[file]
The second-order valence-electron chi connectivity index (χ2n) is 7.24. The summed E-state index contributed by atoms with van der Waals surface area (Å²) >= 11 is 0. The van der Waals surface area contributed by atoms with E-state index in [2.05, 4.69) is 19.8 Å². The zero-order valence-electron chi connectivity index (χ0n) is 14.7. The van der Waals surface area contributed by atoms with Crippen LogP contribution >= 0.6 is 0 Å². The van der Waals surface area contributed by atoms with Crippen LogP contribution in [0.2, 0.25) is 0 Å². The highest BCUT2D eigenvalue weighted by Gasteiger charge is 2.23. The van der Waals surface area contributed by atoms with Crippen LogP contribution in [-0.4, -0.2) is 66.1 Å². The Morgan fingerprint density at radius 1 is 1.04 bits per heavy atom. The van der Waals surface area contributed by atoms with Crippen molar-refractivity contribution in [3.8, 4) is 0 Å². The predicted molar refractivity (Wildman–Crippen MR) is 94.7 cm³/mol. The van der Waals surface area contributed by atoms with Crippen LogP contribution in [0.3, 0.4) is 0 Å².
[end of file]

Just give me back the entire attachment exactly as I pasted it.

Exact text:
The second-order valence-electron chi connectivity index (χ2n) is 7.24. The summed E-state index contributed by atoms with van der Waals surface area (Å²) >= 11 is 0. The van der Waals surface area contributed by atoms with E-state index in [2.05, 4.69) is 19.8 Å². The zero-order valence-electron chi connectivity index (χ0n) is 14.7. The van der Waals surface area contributed by atoms with Crippen LogP contribution >= 0.6 is 0 Å². The van der Waals surface area contributed by atoms with Crippen LogP contribution in [0.2, 0.25) is 0 Å². The highest BCUT2D eigenvalue weighted by Gasteiger charge is 2.23. The van der Waals surface area contributed by atoms with Crippen LogP contribution in [-0.4, -0.2) is 66.1 Å². The Morgan fingerprint density at radius 1 is 1.04 bits per heavy atom. The van der Waals surface area contributed by atoms with Crippen molar-refractivity contribution in [3.8, 4) is 0 Å². The predicted molar refractivity (Wildman–Crippen MR) is 94.7 cm³/mol. The van der Waals surface area contributed by atoms with Crippen LogP contribution in [0.3, 0.4) is 0 Å².